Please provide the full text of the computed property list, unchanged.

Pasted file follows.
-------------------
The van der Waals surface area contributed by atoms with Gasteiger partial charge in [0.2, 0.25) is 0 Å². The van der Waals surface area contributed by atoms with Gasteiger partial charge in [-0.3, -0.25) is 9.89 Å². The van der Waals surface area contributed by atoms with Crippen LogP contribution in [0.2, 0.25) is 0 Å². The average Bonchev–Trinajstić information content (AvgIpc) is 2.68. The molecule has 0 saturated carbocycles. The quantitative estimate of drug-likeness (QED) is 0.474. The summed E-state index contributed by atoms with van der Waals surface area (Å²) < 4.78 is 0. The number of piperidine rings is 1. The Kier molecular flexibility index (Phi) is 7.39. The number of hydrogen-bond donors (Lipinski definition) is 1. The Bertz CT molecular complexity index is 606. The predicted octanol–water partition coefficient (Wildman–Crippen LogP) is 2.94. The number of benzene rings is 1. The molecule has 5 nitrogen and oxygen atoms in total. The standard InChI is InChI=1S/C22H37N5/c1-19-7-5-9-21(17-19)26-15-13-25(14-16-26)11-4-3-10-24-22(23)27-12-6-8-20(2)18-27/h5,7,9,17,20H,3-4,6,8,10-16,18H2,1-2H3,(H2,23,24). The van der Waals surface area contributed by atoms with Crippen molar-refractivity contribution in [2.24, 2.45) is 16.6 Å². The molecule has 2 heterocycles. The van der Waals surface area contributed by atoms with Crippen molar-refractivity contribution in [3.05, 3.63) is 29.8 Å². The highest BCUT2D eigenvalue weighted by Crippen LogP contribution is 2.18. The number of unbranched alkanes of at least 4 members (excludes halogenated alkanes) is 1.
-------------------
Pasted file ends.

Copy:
The van der Waals surface area contributed by atoms with Gasteiger partial charge in [0.2, 0.25) is 0 Å². The van der Waals surface area contributed by atoms with Gasteiger partial charge in [-0.3, -0.25) is 9.89 Å². The van der Waals surface area contributed by atoms with Crippen LogP contribution in [0.2, 0.25) is 0 Å². The average Bonchev–Trinajstić information content (AvgIpc) is 2.68. The molecule has 0 saturated carbocycles. The quantitative estimate of drug-likeness (QED) is 0.474. The summed E-state index contributed by atoms with van der Waals surface area (Å²) < 4.78 is 0. The number of piperidine rings is 1. The Kier molecular flexibility index (Phi) is 7.39. The number of hydrogen-bond donors (Lipinski definition) is 1. The Bertz CT molecular complexity index is 606. The predicted octanol–water partition coefficient (Wildman–Crippen LogP) is 2.94. The number of benzene rings is 1. The molecule has 5 nitrogen and oxygen atoms in total. The standard InChI is InChI=1S/C22H37N5/c1-19-7-5-9-21(17-19)26-15-13-25(14-16-26)11-4-3-10-24-22(23)27-12-6-8-20(2)18-27/h5,7,9,17,20H,3-4,6,8,10-16,18H2,1-2H3,(H2,23,24). The van der Waals surface area contributed by atoms with Crippen molar-refractivity contribution in [2.24, 2.45) is 16.6 Å². The molecule has 2 heterocycles. The van der Waals surface area contributed by atoms with Crippen molar-refractivity contribution in [3.05, 3.63) is 29.8 Å². The highest BCUT2D eigenvalue weighted by Crippen LogP contribution is 2.18. The number of unbranched alkanes of at least 4 members (excludes halogenated alkanes) is 1.